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    ‘No woman should die giving life’ – Rwanda maintains focus on maternal and child health

    Rubavu, 15 November 2022 – It all begins in the womb of a mother-to-be as she embraces the tiny being forming inside her. The sound of a much-awaited and priceless heartbeat. The feeling she gets at that first kick of life.

    For many, the journey to motherhood is a source of excitement, joy, and love. But with 203 Rwandan mothers reportedly dying per 100,000 live births, childbirth has become a great risk.

    For this reason, the Government of Rwanda has solemnly declared, ‘No woman should die giving life: Nta mubyeyi ukwiye gupfa abyara!’

    Not only is this a powerful declaration, but it is also the theme for this year’s Maternal Child Health (MCH) week.

    This resounding proclamation echoed through the Rwandan communities as the Ministry of Health (MoH) launched a week dedicated to the health and well-being of mothers and children.

    Supported by the World Health Organization (WHO) and several development partners, commemorations kicked off in the north-western district of Rubavu on Monday, 14 November, with events scheduled to run across the country until 18 November 2022.

    Speaking to a crowd of over a thousand women, men, adolescents, and children, the Ministry’s Head of the Department for Planning, Monitoring and Evaluation, Dr Parfait Uwaliraye said the government continues to prioritize the health of all women and children.

    “Though the country has made steady progress, Rwanda still bears a heavy burden of high neonatal, infant, under-five, and maternal mortality. MCH week seeks to address this by strengthening the health system for all mothers, newborns, infants, and adolescents in the Rwandan community,” he shared.

    Dr Uwaliraye further urged all mothers to change their attitudes and attend antenatal care at health facilities, as home-based deliveries are resulting in increased deaths during childbirth.

    Rwanda continues to employ a combination of strategies to strengthen the health system and make the quality of services accessible to all mothers and children. For example, the Ministry’s adoption of the new WHO Antenatal Guidelines, recently launched in September 2022, to improve the quality of antenatal care and provision of a positive pregnancy experience.

    However, as in most sub-Saharan African countries, Rwanda still contends with high maternal mortality figures. As with maternal deaths, neonatal deaths are equally of concern estimated at 19 per 1000 live births. Under-five mortality stands at 50 per 1000, while infant mortality stands at 33 per 1000 live births according to the Demographic Survey 2019-2020.

    To this end, Rwanda implements maternal and child health week twice a year to deliver an integrated package of cost-effective preventative services to improve maternal and child health. MCH week also looks at providing interventions for Neglected Tropical Diseases (NTDs) and nutrition.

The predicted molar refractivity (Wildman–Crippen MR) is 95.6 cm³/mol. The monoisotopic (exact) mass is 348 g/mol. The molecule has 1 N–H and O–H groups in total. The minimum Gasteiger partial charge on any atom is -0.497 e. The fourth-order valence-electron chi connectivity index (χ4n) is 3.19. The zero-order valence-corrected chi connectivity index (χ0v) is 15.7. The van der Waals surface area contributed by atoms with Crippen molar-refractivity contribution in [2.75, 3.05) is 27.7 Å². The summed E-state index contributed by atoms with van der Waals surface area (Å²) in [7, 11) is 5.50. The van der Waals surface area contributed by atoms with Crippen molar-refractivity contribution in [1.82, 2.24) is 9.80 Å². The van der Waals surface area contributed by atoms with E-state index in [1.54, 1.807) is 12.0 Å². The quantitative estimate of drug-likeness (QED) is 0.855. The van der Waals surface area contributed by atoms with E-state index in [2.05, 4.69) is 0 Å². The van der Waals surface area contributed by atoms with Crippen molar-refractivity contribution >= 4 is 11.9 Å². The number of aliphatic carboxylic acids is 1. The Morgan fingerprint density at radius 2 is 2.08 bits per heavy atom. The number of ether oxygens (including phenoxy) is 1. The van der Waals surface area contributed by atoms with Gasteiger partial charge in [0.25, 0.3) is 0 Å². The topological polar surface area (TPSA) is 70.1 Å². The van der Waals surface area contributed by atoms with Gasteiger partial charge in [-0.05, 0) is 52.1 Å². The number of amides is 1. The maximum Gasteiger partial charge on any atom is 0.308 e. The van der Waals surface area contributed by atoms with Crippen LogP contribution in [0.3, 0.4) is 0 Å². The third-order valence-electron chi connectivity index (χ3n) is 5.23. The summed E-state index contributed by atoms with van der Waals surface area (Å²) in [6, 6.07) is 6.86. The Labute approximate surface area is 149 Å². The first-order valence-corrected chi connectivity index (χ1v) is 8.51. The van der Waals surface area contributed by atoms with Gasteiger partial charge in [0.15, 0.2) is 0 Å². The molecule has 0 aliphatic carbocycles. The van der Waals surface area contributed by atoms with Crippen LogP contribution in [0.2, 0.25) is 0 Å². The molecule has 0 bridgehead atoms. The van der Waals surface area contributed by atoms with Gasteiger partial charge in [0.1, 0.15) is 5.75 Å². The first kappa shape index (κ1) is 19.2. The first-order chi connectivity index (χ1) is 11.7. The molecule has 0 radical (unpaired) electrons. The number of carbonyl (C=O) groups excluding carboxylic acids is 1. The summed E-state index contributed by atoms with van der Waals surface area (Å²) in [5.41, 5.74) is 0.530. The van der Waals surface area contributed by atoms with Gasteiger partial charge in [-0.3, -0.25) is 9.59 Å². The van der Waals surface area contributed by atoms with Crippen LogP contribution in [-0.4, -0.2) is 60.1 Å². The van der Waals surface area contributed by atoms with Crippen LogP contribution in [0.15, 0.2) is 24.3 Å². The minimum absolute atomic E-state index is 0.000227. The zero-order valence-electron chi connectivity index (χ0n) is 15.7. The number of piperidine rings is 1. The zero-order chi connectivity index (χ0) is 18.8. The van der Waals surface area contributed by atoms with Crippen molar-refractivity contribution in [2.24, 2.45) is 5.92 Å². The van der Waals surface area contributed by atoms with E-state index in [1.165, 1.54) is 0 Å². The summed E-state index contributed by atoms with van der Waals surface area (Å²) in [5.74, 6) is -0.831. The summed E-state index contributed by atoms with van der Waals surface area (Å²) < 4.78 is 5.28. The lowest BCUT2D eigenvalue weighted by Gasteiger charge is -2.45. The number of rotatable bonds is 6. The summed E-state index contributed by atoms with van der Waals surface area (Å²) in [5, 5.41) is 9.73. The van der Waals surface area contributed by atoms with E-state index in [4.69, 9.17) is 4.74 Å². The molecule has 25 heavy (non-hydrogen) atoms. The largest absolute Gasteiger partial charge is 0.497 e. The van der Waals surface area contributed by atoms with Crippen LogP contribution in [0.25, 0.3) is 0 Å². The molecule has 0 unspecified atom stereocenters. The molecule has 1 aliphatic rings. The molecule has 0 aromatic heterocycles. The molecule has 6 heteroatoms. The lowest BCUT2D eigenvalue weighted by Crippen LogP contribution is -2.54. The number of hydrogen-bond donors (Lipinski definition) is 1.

“The United Nations congratulates the Ministry of Health for prioritizing the health of women, newborns, and children,” said the WHO Reproductive Maternal and Neonatal Health Specialist, Dr Theopista Kabuteni, speaking on behalf of the United Nations (UN) agencies in Rwanda at the same event.

    She concluded: “An integrated MCH week like this will ensure no child or mother is left behind. Let us take this opportunity to reach many women and children with health services catch-up, particularly the hard-to-reach and the most vulnerable. You can rest assured that the UN will continue to support the Government of Rwanda in ensuring access to health for all and building a healthy and prosperous nation.”

    Rwanda equally commemorated Global Handwashing Day and World Toilet Day, events usually celebrated annually on 15 October and 19 November respectively. To mark these days, the Ministry of Health partnered with UNICEF and WHO to launch a two-year National Hygiene and Sanitation Campaign to promote safe sanitation and hygiene behaviors throughout the country.

    Activities planned for this MCH week include screenings of malnutrition for children of six months to five years, provision of Vitamin A supplementation to children of the same age group, and deworming tablets to children aged 1-15 years. In addition, there will be catch-up vaccination sessions for children up to 5 years who missed routine immunization doses. Contraceptive services will equally be provided.

    Furthermore, sessions will be held around malaria, nutrition, handwashing, water and sanitation, and their relation to maternal and child health. During all events, pregnant women will be encouraged to attend the recommended antenatal care visits at their nearest health facilities.

    MCH week demonstrates Rwanda’s continued efforts to target issues impacting maternal and child health and ensuring that no woman dies giving life.

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